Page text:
9/25/2011

Karima



I arrived just before sunset in Karima, another bland desert town along the Nile. Although nothing much to look at these days, it's built on the spot of ancient Napata, once capital of the Kingdom of Kush. In the 8th century BCE, Napata had managed to spread its control over both Upper and Lower Egypt, even extending the Kushite reach as far as Jerusalem and Tyre. The mesa of Jebel Barkal, long considered the southernmost boundary of ancient Egyptian dynasties, rises as the dominant landmark just south of town. It loomed between the the highway and the Nile as my bus sped past, complete a cluster of steep-angled pyramids in its sand-swept foreground, all glowing reddish-gold in the last light of day.

I wandered the new town's broad, dusty streets in search of the police station. My low-key lokanda wouldn't allow any khawaja to check-in without registration papers. On the way I met all the eager friendliness I'd come to expect in Sudan, both bearded old sheikhs in white gallabiyas and fresh teens in pink collared shirts pointing the way to the station, even when neither seemed to have a clue where it might actually be. Papers stamped, I picked one of the lively main square's handful of restaurants to get all my fuul and fresh juice for next few days in town. It was well-past dark when I settled into my lokanda, Al-Nassr, equipped with the standard set of earthen jars filled with cool Nile water, metal-spring cots spread out in a neat courtyard and surprisingly bearable bathrooms, just wide enough to crouch without scraping the grimy walls. Scrambling around within the little toilet hole were just under a dozen cockroaches.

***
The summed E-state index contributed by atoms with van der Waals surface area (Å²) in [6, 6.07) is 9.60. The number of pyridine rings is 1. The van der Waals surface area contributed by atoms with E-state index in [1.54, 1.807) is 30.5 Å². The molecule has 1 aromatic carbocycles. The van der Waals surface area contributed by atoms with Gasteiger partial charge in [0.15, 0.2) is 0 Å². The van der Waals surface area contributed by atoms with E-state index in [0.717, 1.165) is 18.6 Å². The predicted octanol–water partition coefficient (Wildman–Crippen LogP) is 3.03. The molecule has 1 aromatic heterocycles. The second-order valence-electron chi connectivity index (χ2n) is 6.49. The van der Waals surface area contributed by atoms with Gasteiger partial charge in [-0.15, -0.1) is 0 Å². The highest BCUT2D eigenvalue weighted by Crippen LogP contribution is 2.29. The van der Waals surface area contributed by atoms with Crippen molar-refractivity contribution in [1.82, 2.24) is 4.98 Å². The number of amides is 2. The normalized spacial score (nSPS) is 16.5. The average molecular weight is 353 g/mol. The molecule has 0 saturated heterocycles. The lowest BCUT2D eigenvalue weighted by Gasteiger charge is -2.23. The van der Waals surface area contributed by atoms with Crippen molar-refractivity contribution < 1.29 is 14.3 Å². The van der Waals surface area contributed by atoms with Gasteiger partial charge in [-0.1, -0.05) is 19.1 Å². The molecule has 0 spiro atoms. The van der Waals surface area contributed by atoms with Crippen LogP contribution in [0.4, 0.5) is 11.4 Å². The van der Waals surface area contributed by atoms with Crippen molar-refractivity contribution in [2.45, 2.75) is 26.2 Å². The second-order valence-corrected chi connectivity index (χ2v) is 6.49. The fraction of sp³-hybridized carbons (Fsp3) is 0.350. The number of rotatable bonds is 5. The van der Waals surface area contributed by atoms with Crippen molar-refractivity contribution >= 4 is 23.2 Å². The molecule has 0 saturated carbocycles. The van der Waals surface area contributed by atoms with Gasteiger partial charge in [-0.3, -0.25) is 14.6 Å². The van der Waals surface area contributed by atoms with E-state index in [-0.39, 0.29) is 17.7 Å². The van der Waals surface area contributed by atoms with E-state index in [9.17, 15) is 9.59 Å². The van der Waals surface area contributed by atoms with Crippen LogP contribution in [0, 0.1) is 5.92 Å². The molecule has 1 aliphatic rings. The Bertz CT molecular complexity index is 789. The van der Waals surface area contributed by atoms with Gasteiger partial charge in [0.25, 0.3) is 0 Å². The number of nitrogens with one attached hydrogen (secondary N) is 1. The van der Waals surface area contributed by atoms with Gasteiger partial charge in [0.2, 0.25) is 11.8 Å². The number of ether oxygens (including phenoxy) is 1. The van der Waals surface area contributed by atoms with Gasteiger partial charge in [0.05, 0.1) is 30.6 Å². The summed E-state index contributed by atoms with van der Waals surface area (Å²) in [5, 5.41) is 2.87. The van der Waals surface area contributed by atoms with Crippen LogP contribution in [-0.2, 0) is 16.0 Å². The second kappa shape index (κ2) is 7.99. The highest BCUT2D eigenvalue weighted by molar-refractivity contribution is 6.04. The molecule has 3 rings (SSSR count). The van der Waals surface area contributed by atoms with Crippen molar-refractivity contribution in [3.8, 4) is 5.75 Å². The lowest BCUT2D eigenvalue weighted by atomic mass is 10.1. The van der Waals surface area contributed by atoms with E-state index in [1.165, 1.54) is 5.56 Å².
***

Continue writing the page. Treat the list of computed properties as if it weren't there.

I circled Jebel Barkal the next morning. Once holy ground, its eastern side is now graced with the ruins of an old Temple of Amun. Winding south out of town, I only recognized the ruins when I came close. A few toppled columns and a row of carved lions marked the entrance. Just beyond them flapped a large tent for the temple guard. No one was there. A pack of barking dogs on my heels sped up my walk to the mountain's eastern base. From there rose the pyramids I'd glimpsed from the road. Again I was alone in a cluster of pyramids. Another tent shook in the wind between the base of two pyramids, but it was also empty.

The following day I crossed the Nile on a minibus to reach Nuri, where most of Napata's pyramids were spread. A guard was laying in front of the post when I arrived, curled within its scant shade. He sat up as I approached, asking 25 pounds for entry. I explained my plight as a poor student with just enough cash for the ferry to Egypt and without a pause they dropped the price to 10. He went back to sleep when I passed.

Dilapidated pyramids spread out for nearly a kilometer before me, most easily-climbable. Again, no one was around. Buried beneath the sand before each crumbling pile stretched long stairways leading to ancient tombs, dating back as far as the 7th century BCE, once filled with elaborate sarcophagi, organs in animal-headed jars and thousands of little shawabtis, statues of servants the kings and queens hoped would do their cooking and laundry in the afterlife. From the weathered summit of one of the highest pyramids, I rested a while to take in the view. Across the Nile to the west, jagged mesas were scattered endlessly into the desert, their summits just high enough to retain an air of mystery. Even 10km from Karima, Jebel Barkal remained the obvious point of worship.















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